University of Massachusetts Medical School Faculty Publications

Title

Tweeting it off: characteristics of adults who tweet about a weight loss attempt

UMMS Affiliation

Department of Medicine, Division of Preventive and Behavioral Medicine; Department of Quantitative Health Sciences

Date

11-1-2014

Document Type

Article

Medical Subject Headings

Adult; Data Collection; Female; Humans; *Internet; Male; *Social Media; Social Networking; *Social Support; *Weight Loss

Disciplines

Behavior and Behavior Mechanisms | Community Health and Preventive Medicine | Health Information Technology | Health Psychology | Psychiatry and Psychology

Abstract

OBJECTIVE: The purpose of this study was to describe adults who use Twitter during a weight loss attempt and to compare the positive and negative social influences they experience from their offline friends, online friends, and family members.

MATERIALS AND METHODS: Participants (N=100, 80% female, mean age=37.65, SD=8.42) were recruited from Twitter. They completed a brief survey about their experiences discussing their weight loss attempt with their online and offline friends and provided responses to open-ended questions on the benefits and drawbacks of discussing weight on Twitter, Facebook, and weight-specific social networks.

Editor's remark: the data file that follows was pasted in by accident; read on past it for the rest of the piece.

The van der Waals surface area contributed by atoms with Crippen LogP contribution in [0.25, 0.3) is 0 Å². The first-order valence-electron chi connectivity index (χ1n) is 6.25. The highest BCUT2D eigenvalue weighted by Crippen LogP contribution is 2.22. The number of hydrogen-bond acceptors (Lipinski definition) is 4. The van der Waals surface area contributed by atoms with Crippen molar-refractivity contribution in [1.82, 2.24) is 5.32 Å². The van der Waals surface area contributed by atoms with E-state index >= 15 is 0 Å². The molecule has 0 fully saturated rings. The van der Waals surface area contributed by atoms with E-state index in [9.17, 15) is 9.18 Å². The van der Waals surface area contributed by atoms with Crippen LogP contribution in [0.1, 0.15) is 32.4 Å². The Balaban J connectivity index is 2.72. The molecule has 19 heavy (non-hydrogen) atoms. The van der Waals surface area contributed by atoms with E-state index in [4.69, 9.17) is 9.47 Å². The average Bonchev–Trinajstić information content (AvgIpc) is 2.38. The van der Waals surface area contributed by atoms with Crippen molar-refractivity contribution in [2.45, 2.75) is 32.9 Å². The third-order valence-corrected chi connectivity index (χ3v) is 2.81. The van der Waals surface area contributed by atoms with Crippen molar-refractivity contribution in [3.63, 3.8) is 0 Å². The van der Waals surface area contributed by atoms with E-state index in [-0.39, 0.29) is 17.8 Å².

RESULTS: Participants rated their connections on Twitter and weight loss-specific social networks to be significantly greater sources of positive social influence for their weight loss (F(3)=3.47; p < 0.001) and significantly lesser sources of negative social influence (F(3)=40.39 and F(3)=33.68 (both p < 0.001)) than their offline friends, family, and Facebook friends. Greater positive social influence from Twitter and Facebook friends was associated with greater weight loss in participants' most recent weight loss attempt (r=0.30, r=0.32; p < 0.01). The most commonly reported benefits of tweeting about weight loss include social support, information, and accountability. The most common drawbacks reported are that interactions were too brief and lacked personal connection.

DISCUSSION: People who discuss their weight loss on Twitter report more social support and less negativity from their Twitter friends than their Facebook friends and in-person relationships.

CONCLUSIONS: Online social networks should be explored as a tool for connecting patients who lack weight loss social support from their in-person relationships.

Published by the BMJ Publishing Group Limited. For permission to use (where not already granted under a licence) please go to http://group.bmj.com/group/rights-licensing/permissions.

Rights and Permissions

Citation: J Am Med Inform Assoc. 2014 Nov-Dec;21(6):1032-7. doi: 10.1136/amiajnl-2014-002652. Epub 2014 Jun 13. Link to article on publisher's site

Related Resources

Link to Article in PubMed

PubMed ID

24928175